Shuttered restaurants and supply chain challenges have driven operators increasingly to the second-hand market.
Mark Hamstra | Sep 15, 2021
The pandemic has been a perfect storm to drive restaurant operators to the used equipment market. Thousands of foodservice locations closed their doors and were forced to liquidate, while equipment makers are struggling with ongoing supply chain delays.
And that’s led to opportunity for growth-minded operators who are seeking cost-savings opportunities in an uncertain economy.
Fast-casual chain Hopdoddy Burger Bar, for example, has leveraged the used equipment market during the past year-plus.
“It’s been key for us as we look to repurpose our used equipment and as we look to acquire equipment,” said Jeff Chandler, CEO of the Austin, Texas-based company.
He cited months-long delays in the equipment-manufacturer supply chain for some items as one of the key reasons Hopdoddy has explored the market for second-generation equipment. Fryers and refrigeration components, such as compressors, have been among the equipment pieces that have been challenging to find, he said, but they have been readily available in the second-hand market.
Hopdoddy first turned to the pre-owned restaurant equipment market as a seller, when the company decided to close some locations permanently early in the pandemic. The burger-and-beer chain worked with TAGeX Brands, a specialist in the repurposing of restaurant equipment, to sell some of the equipment from its shuttered locations and to store some of its fixtures and furnishings that it wanted to save for potential future use.
Since then, Hopdoddy has returned to growth mode and has been able to meet its demands for equipment to open new stores by purchasing certain items through TAGeX as well, which has helped the chain bypass backlogs in the supply chain for new equipment. Buying used equipment has also provided some cost savings as the company begins fitting out its newly acquired locations, Chandler said.
“We know that used equipment is pennies on the dollar, so it saves us considerably,” he said. “Plus, we have developed a level of trust so that we know the equipment is going to be in good working order, and not a piece of junk.”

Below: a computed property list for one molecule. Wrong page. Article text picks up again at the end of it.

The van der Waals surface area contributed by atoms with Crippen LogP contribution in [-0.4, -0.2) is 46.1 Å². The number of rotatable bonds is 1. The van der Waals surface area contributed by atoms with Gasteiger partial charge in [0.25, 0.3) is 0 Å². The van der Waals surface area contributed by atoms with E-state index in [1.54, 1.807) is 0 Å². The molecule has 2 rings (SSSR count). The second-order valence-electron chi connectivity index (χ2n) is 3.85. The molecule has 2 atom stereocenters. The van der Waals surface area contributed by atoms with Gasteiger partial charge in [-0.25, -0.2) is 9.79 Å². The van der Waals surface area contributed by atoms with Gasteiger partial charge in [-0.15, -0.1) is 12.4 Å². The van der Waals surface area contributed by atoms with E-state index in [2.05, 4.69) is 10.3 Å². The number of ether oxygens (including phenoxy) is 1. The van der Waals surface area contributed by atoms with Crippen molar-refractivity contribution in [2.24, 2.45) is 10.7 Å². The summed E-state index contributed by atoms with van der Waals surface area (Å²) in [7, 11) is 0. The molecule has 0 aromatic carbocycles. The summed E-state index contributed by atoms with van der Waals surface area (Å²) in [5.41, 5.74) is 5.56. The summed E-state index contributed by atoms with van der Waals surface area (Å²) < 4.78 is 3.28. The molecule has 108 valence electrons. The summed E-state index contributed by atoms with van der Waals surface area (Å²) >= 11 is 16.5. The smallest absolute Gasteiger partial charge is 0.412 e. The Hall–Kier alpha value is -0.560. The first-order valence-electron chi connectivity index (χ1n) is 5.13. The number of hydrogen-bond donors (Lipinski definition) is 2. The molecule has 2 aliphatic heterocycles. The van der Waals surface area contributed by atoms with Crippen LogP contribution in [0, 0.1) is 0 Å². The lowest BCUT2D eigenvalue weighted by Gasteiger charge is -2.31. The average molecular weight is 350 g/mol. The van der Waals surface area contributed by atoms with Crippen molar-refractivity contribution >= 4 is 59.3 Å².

In some second-generation locations, Hopdoddy also has been able to take advantage of existing equipment retained by landlords after a space has been vacated by a previous operator. Walk-in refrigeration units and rangehoods are often part of the shell that is left in place, and sometimes these can be retained, provided Hopdoddy’s cook line fits under the existing rangehood, Chandler said.
Hopdoddy has six restaurants in development and expects to ramp back up to a pace of eight to 12 new locations per year, he said. The chain simplified some of its operations during the pandemic and has retooled itself for growth with a refreshed concept, Chandler said.
Neal Sherman, founder and president of TAGeX Brands, said his business, which includes auction sites and direct sales, ramped up significantly during the pandemic as the company began seeing a surge in interest from multi-unit chains.
“The demand exploded because people were being much more judicious with their budgets/cap-ex dollars, and the supply chain was and is still challenged,” he said.
Although restaurant chains tend to adhere to strict equipment specifications overall, the pressures of the pandemic may be forcing many to become a little less rigid, said Sherman.
“Necessity is the mother of invention,” he said. “I think multi-unit operators are much more open-minded than they were before the pandemic.”
Sherman said used equipment can often sell at discounts of 40-80% below the price of new items.
Amid today’s supply chain challenges, many operators may also be looking at ensuring they have some back-up equipment available, he explained.
“It used to be that when supply was plentiful, you could always get your hands on a fryer,” Sherman said. “You didn’t have to build a backstock of mission-critical pieces in the event that one fails or you have greater need.”
In addition to the increased interest among equipment buyers, TAGeX also saw a massive volume of previously owned equipment coming onto the market for sale as operators either closed locations or retooled their operations. Restaurants reconfigured their facilities to focus on takeout and drive-thru, for example, and supermarkets nationwide removed their salad bars.
Some foodservice companies approach the selling and buying of used equipment as an environmentally friendly option, saving some pieces from potentially ending up in landfills, Sherman said. In fact, he said there is an opportunity for more operators to promote their use of repurposed equipment as part of their communications strategy around sustainability, right alongside their claims about biodegradable utensils, paper straws and compostable packaging.
“They should be talking about the fact they are making good, sustainable decisions,” Sherman said. “The materials that make up back-of-the-house equipment, whether it’s stainless steel or copper, don’t biodegrade the way that packaging will.”